See what people are saying about The White Guy in the Room!

If “money is the mother’s milk of politics,” then politics is the machinery of democratic government. Not even a president, city councilmember, governor or mayor can get elected and govern successfully without knowing something about the mechanics of gaining and holding power. Smart political leaders know deep down inside that they don’t know enough about the mechanics of politics to get elected dog catcher. They have the good sense, however, to have on hand a good mechanic in the form of a campaign adviser who knows his or her way around the functional details of fundraising, polling, advertising and the all important-get out the vote activity. And like a good mechanic, the campaign and governance veteran is able to diagnose problems, clean and adjust parts of the operation, equipment, and machinery, and most of all, unearth defects and make repairs.


There are many pretenders around, but few genuine articles can be found. There are even fewer who are able to tell the story about how they came to learn, and ultimately direct, one of the most challenging aspects of the democratic process-the conduct of political affairs. Doug Patton, author of this book, is one of them. “


Patton cut his teeth on Democratic politics in Iowa, learning the nuts and bolts at his father’s feet, two Iowa farm-honed structured legs that took the elder Patton all the way to the state legislature. Doug Patton takes us through his own political odyssey, one that spans the country from coast to coast, as well as the gamut of political campaigns he waged-with wins and losses honestly disclosed. Presidential campaigns, races for governor and state offices; Patton was up to his eyeballs in all of them."


- Colbert I King

Columnist, The Washington Post

"Doug Patton’s memoir tells a little-told chapter in American history: In the 1960s and 1970s, when the Civil Rights struggle had become a conflict over power in U.S. cities, a cadre of white liberals played crucial roles in advancing the black cause. Rather than bleeding heart liberals, they believed in democracy and used their political and financial expertise to advance African-American candidates. Patton’s well-told account is a must-read for anyone interested in race, urban studies and political sacrifice.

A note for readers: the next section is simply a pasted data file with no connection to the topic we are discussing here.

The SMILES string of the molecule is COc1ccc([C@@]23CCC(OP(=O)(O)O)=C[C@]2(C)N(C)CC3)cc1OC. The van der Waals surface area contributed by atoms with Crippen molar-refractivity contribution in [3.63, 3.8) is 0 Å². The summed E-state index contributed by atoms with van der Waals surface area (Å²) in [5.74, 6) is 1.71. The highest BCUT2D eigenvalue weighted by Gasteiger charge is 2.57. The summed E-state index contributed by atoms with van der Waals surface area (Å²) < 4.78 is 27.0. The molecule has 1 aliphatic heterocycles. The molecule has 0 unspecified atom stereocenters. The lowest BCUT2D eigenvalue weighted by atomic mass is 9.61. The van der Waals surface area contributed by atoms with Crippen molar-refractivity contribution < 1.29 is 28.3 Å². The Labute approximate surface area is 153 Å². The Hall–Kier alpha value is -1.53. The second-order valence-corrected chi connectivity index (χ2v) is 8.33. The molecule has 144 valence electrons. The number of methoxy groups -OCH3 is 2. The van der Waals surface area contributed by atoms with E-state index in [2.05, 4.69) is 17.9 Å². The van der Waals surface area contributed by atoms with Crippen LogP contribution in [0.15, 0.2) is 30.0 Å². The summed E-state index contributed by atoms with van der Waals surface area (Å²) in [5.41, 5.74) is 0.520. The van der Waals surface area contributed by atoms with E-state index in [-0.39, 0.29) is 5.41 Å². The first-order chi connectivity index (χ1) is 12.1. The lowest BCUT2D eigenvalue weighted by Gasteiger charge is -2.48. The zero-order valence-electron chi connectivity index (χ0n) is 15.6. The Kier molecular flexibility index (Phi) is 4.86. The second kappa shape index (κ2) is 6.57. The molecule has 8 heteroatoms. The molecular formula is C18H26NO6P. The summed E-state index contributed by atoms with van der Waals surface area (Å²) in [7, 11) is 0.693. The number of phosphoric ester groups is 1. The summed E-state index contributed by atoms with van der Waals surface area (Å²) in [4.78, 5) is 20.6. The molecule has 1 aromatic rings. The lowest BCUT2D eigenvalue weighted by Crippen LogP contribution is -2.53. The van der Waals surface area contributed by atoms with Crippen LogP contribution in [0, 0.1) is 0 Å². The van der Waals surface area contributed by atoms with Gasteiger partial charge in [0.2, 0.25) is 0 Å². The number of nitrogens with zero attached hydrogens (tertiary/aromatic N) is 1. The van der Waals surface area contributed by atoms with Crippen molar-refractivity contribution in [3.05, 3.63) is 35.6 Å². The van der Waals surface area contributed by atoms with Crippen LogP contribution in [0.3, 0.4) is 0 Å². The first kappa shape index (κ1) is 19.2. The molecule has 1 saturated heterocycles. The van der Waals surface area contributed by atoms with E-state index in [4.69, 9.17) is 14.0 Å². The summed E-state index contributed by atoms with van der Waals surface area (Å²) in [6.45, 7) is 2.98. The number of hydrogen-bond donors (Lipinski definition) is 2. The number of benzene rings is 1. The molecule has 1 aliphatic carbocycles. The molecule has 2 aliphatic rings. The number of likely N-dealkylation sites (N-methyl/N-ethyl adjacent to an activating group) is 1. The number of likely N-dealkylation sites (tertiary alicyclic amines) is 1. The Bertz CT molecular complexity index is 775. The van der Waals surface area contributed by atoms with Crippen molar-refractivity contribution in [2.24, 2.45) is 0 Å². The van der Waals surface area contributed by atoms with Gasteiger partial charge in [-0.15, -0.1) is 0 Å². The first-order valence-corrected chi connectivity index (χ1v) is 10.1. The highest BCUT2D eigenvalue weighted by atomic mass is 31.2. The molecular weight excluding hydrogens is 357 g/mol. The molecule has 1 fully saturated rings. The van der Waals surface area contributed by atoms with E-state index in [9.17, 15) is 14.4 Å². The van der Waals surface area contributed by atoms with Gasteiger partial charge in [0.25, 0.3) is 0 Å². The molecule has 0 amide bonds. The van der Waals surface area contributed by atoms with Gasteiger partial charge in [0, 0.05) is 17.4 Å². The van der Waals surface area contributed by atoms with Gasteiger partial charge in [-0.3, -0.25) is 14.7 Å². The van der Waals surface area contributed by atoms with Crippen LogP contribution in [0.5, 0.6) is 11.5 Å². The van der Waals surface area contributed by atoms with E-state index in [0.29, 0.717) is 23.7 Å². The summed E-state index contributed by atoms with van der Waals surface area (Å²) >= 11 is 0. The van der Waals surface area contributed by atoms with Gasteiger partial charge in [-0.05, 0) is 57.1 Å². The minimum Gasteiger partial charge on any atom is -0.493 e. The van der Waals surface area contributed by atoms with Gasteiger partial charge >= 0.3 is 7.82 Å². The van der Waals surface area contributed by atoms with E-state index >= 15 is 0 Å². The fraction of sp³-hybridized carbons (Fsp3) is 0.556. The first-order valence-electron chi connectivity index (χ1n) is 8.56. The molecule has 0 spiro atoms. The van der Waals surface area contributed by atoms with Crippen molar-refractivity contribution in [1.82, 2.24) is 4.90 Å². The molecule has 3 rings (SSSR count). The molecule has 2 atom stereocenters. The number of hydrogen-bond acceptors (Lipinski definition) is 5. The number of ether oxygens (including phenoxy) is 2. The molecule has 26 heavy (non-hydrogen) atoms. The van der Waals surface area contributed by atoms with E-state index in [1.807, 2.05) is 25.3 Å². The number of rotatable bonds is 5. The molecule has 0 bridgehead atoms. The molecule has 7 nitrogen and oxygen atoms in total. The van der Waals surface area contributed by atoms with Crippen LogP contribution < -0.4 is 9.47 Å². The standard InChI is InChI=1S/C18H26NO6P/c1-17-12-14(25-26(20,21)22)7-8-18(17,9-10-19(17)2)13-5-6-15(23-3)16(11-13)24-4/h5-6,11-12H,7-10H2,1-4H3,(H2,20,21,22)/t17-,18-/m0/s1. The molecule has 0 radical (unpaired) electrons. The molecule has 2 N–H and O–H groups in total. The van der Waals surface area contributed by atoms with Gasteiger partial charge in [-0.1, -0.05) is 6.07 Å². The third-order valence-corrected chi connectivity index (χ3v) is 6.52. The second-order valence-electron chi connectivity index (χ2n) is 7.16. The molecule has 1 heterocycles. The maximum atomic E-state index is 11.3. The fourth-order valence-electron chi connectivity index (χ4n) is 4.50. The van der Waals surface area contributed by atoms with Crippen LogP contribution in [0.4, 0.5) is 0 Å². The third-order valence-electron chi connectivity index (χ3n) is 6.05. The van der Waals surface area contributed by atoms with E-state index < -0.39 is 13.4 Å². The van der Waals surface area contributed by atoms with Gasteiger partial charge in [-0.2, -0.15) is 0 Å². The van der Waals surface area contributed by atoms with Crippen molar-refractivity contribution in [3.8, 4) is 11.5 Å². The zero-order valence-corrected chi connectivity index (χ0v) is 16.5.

Harry Jaffe

Columnist, Editor At-Large Washingtonian Magazine

Co-author: Dream City: Race, Power, and the Decline of Washington, D.C.


“Ouch.  It sometimes hurts but it’s true!  From the magnificent to the mundane, from the serene to the surreal, Doug does a wonderful job illustrating the national historic and cultural implications in a series of wonderful, local DC stories.”


Honorable Tony Williams

 Mayor, District of Columbia, 1999-2007

“Doug Patton has, in a unique way, highlighted the transition of a committed group of young, gifted white and black activists from the moral struggles of the civil rights movement, to the political struggle to capture power and shape the life of the nation's capital and beyond.”

William Lucy

International Secretary Treasurer

American Federation of State, County and Municipal Employees

1972 to 2010, and Former Chairman, D.C. Democratic State Committee